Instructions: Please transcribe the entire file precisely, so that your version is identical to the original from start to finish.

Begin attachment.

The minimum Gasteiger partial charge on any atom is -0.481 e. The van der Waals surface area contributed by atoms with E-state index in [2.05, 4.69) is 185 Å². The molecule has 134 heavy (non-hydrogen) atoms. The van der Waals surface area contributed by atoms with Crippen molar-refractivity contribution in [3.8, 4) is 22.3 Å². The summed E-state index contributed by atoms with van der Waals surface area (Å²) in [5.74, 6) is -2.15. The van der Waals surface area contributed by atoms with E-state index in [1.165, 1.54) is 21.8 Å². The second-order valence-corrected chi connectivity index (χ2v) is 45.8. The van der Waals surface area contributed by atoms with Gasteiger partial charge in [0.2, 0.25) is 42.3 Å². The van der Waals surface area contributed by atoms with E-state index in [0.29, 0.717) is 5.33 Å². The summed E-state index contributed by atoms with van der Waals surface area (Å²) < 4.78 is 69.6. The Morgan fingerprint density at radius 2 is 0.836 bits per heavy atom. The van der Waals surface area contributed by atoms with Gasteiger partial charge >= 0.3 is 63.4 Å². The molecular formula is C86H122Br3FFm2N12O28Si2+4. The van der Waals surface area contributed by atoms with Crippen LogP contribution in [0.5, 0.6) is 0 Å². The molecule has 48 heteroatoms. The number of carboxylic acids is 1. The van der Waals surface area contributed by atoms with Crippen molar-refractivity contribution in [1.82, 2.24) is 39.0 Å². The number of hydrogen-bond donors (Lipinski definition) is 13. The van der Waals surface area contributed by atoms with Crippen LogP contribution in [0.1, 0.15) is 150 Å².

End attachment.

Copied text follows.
The minimum Gasteiger partial charge on any atom is -0.481 e. The van der Waals surface area contributed by atoms with E-state index in [2.05, 4.69) is 185 Å². The molecule has 134 heavy (non-hydrogen) atoms. The van der Waals surface area contributed by atoms with Crippen molar-refractivity contribution in [3.8, 4) is 22.3 Å². The summed E-state index contributed by atoms with van der Waals surface area (Å²) in [5.74, 6) is -2.15. The van der Waals surface area contributed by atoms with E-state index in [1.165, 1.54) is 21.8 Å². The second-order valence-corrected chi connectivity index (χ2v) is 45.8. The van der Waals surface area contributed by atoms with Gasteiger partial charge in [0.2, 0.25) is 42.3 Å². The van der Waals surface area contributed by atoms with E-state index in [0.29, 0.717) is 5.33 Å². The summed E-state index contributed by atoms with van der Waals surface area (Å²) < 4.78 is 69.6. The Morgan fingerprint density at radius 2 is 0.836 bits per heavy atom. The van der Waals surface area contributed by atoms with Gasteiger partial charge >= 0.3 is 63.4 Å². The molecular formula is C86H122Br3FFm2N12O28Si2+4. The van der Waals surface area contributed by atoms with Crippen LogP contribution in [0.5, 0.6) is 0 Å². The molecule has 48 heteroatoms. The number of carboxylic acids is 1. The van der Waals surface area contributed by atoms with Crippen molar-refractivity contribution in [1.82, 2.24) is 39.0 Å². The number of hydrogen-bond donors (Lipinski definition) is 13. The van der Waals surface area contributed by atoms with Crippen LogP contribution in [0.1, 0.15) is 150 Å².